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Old 08-19-2011, 08:36 PM   #1
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Default Buying first new computer since 2003

Hey. My main computer that I had since late 2003 (actually ran decently) broke for good about 6 months ago and I've finally saved enough money to buy a new one. I'm looking for something in the range of 1000-1500$ that will manage to run well over the next 3-4 years. I use my computer for internet browsing, photoshop, flash, occasional gaming (RTS, MMORPG, some FPS), heavy downloading, etc. Upon doing some basic researching of the prices of pre-made systems, I went to a custom-made computer store (reputable) and so far have negotiated to have this system built for me:


Intel i7-2600 processor with TurboBoost
16 GB 1333 mhz DDR3 RAM
1.5 TB Hard Drive
24" HD Screen
Blu Ray Player/DVD Burner
Speakers with 60W subwoofer
Radeon 6770 GPU
Keyboard + Mouse
500W Power Supply
All parts from reputatble companies

for 1200$ + Canadian/Provincial Sales tax = 1350$ Canadian Dollars = about 1350$ American

Is this a reasonable price and if not, where can I find better? Will this computer run reasonably fast and be able to handle normal usage for a few years to come?

EDIT: The guy gave me the option to upgrade to i7-2600K, increase the RAM to 1600mhz DDR3, and get a better GPU, but the price would easily go above the range I can afford...
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Old 08-19-2011, 09:22 PM   #2
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Default Re: Buying first new computer since 2003

Lower the RAM to 8GB, except make it 1600 mhz, Upgrade the processor to the 2600k, and upgrade the graphics card to a 5770.

NOTE: the 5770 is the same price, yet proven to be better than the 6770 through benchmarks.
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Old 08-19-2011, 11:09 PM   #3
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Default Re: Buying first new computer since 2003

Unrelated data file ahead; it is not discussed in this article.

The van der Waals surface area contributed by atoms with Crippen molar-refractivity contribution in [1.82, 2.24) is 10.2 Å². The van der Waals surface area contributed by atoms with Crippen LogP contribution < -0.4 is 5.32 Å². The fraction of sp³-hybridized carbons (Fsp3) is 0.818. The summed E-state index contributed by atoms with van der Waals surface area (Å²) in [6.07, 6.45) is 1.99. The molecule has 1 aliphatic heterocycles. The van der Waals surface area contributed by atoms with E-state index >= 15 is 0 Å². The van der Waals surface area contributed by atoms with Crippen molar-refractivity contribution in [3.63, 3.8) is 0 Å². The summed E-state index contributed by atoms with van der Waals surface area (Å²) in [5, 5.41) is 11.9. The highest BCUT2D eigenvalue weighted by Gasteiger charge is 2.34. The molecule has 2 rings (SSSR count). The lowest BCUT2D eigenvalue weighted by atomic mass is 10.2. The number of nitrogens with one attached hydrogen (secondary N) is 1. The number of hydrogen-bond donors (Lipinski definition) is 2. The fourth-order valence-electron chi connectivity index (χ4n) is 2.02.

Quote:
Originally Posted by 220racer View Post
Lower the RAM to 8GB, except make it 1600 mhz, Upgrade the processor to the 2600k, and upgrade the graphics card to a 5770.

NOTE: the 5770 is the same price, yet proven to be better than the 6770 through benchmarks.
He said he can't get me the 5770 but will give the 2600K for 50$ more (he said I can fork over more if I want the CPU seriously overclocked....aka a better cooling system + better PS). As for the RAM, he said the price difference will be small...
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Old 08-20-2011, 09:22 PM   #4
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Default Re: Buying first new computer since 2003

Is the power supply Dual GPU approved, as adding another graphics card in SLI configuration down the road in a few years will extend its usability longer. But all in all even as configured it's not a bad setup. The faster RAM would be nice, but I used to work in the printing field with photoshop, so the more the better, but you can add more later by yourself when you can afford it, its relatively simple, just make sure they are in 4GB sticks if you get 8GB of 1600. You can get extra yourself cheaper online, about 60 to 80 bucks for 8 GB. But depending on the motherboard 16 could be the max anyways, but 8 GB of 1600MHz would suffice until you could afford more. Take the 2700K for the extra 50 bucks, don't worry about overclocking it, it will be fine. There is always something you could add to make it better, but then the price goes up as well.
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Old 08-20-2011, 09:47 PM   #5
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Default Re: Buying first new computer since 2003

Make sure you get modular, and 16GB ram is overkill, get some nice 8GB kit 1600MHz or 1866Mhz with nice timings.
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Old 08-20-2011, 10:16 PM   #6
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Default Re: Buying first new computer since 2003

I would go with the 8GB 1600, but upgrading to 16GB later is definitely NOT overkill. I do 3D modeling and you will be surprised what a difference 8GB makes when working with large graphic files. Every time you have to access the HD you slow down and before I upgraded I would wait 10 minutes for some 3D model files to load, now I may have to wait 3. It may be overkill if you just want to play games or surf the web or watch videos, but if you do 3D modeling, video editing, or complicated masking in Photoshop you can never have too much RAM. I plan to add more for a total of 24MB soon and I can guarantee I will see another increase in speed and file management. I work with assemblies that can be 80GB in themselves and when modeling the program has to load the parts you are working on into memory, while unloading other parts, and then reload those when you work on that section.
Gaming is all about the GPU, but modeling and video editing is all about the CPU and RAM with screen redraw regulated to the GPU. You still need a decent GPU if you want to see realistic models, but the main work is done by the CPU and in RAM.
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